Session of 16 avril 2021

Can we trust self-screening tests facing SARS-CoV-2 variants?

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Can we trust self-screening tests facing SARS-CoV-2 variants?

Press Release of the French National Academy of Medicine

April 16, 2021

The emergence of new variants of SARS-CoV-2, and their rapid spread since the beginning of 2021 have upset the epidemiological situation of Covid-19 in the world. Carrying numerous mutations, including the N501Y mutation which confers a better transmissibility, the variants of interest have a selective advantage, especially the so-called “British” variant, which has become the most common in France in all regions and is contributing to the current epidemic resurgence [1].

Faced with this situation, the intensification of screening operations has become essential to curb the epidemic rebound. In addition to the deployment of free mobile screening units, recommended more than 6 months ago by the French National Academy of Medicine [2], the strategy of mass screening has been applied in the most affected geographical areas before extending it to the school environment.

However, the capacity of the tests to detect the infection, whether symptomatic or not, could be altered by the genomic or antigenic modifications of the circulating variants of the three main lineages: B.1.1.7 (British), B.1.351 (South African) and P1 (Brazilian). This is why the French regulation stipulates that RT-PCR tests should include two amplification targets in order to identify mutants in case of discordance. Likewise, the antigenic tests approved in France target the N protein (viral nucleocapsid), which is less prone to mutations than the S protein (spike).

Furthermore, some variants such as B.1.616 (20C/655Y), that emerged in Brittany in January 2021, may give weak or even negative RT-PCR results despite a clinical context suggestive of Covid-19, as their identification requires the complete sequencing of the viral genome by one of the four French EMER-GEN platforms [3].


The sale of self-tests in pharmacies, recently authorized by ministerial decree, can contribute to the early detection of contaminators and the reduction of new outbreaks of infection. These are antigenic tests that can be performed after nasal self-sampling in asymptomatic people aged 15 years or over. They could strengthen the screening strategy in the family, but also in business, high schools and universities, provided they are used correctly and their limitations are known. The main disadvantage of self-tests is their low sensitivity in asymptomatic people, to whom they are intended, aggravated by the possibility of insufficient sampling, faulty handling and misinterpretation. A result considered as negative by the user may lead to a false security and an inappropriate relaxation of preventive measures.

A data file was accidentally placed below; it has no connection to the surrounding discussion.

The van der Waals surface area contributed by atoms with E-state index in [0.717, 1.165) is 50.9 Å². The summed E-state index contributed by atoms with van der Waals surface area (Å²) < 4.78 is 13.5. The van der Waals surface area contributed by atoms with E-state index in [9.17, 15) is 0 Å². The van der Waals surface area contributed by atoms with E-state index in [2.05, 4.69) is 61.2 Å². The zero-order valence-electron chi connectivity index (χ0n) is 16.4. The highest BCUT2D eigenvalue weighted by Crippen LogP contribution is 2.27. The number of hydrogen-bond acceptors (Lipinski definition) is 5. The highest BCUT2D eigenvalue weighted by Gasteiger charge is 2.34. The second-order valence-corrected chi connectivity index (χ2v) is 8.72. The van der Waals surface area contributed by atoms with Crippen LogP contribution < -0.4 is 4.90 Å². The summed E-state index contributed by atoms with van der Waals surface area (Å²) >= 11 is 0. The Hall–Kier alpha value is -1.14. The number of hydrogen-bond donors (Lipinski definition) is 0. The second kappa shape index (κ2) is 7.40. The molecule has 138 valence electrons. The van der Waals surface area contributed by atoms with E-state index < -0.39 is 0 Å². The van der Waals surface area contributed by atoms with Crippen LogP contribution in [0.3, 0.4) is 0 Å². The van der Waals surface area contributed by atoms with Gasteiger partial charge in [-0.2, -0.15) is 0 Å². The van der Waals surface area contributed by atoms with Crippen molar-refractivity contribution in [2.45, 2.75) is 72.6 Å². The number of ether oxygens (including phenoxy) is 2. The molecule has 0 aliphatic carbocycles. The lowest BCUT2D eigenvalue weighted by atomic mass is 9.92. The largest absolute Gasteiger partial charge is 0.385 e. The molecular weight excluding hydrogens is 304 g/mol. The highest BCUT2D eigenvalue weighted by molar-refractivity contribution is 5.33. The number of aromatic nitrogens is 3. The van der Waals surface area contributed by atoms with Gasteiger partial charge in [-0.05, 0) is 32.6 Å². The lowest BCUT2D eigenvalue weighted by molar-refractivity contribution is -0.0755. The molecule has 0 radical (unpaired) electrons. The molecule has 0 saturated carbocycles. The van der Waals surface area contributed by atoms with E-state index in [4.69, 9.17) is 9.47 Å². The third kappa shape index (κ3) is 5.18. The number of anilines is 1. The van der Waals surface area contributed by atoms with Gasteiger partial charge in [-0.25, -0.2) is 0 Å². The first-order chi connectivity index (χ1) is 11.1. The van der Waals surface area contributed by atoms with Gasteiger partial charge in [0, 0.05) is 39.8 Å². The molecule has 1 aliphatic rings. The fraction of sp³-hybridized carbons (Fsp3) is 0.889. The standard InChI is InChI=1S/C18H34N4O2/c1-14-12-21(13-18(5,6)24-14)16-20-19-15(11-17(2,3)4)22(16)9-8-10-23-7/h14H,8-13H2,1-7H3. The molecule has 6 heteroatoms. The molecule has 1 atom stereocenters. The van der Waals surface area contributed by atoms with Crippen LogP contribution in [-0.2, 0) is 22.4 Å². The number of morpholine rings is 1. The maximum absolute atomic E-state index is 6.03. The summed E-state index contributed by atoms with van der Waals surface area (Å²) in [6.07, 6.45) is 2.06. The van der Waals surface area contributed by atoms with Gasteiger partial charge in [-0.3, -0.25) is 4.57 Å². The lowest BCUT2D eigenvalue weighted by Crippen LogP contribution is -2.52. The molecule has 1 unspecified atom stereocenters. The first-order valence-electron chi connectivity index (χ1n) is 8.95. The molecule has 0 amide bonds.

Furthermore, particular attention must be paid to all antigenic tests, as their intensive use in “real life” has shown a higher frequency of false positives for certain batches of reagents than that observed during the assessments. This finding confirms the need to control all positive results by RT-PCR, which remains the most sensitive and specific reference technique to date.

In order not to compromise the effectiveness of screening for variants, the French National Academy of Medicine recommends

– to assess regularly the performance of the available tests against the new circulating SARS-CoV-2 lineages, “variants of interest” and “variants to follow” and to reinforce the monitoring of batches for their withdrawal in the event of lack of sensitivity and/or specificity;

– to restrict the sale and distribution of self-tests to pharmacies in order to inform each user:

o on good sampling, handling and reading practices

o on the obligation, in the event of a negative result, to maintain the barrier gestures;

o on the obligation, in case of a positive result, to isolate oneself and alert one’s contacts;

– to insist on the need to confirm by RT-PCR any positive antigenic test, whether carried out by a health professional or by self-testing, in order to characterize a possible variant and to enter this result in the national SI-DEP database allowing the monitoring of the epidemic.

  1. Press release of the French National Academy of Medicine “Monitoring SARS-CoV-2 variants: how and why”, March 16, 2021
  2. Press release of the French National Academy of Medicine “Covid-19: Screening more, screening better”, August 3, 2020

3. DGS-urgent “What to do with a variant to be monitored (derived from clade 20c) detected for the first time in Brittany”, March 30, 2021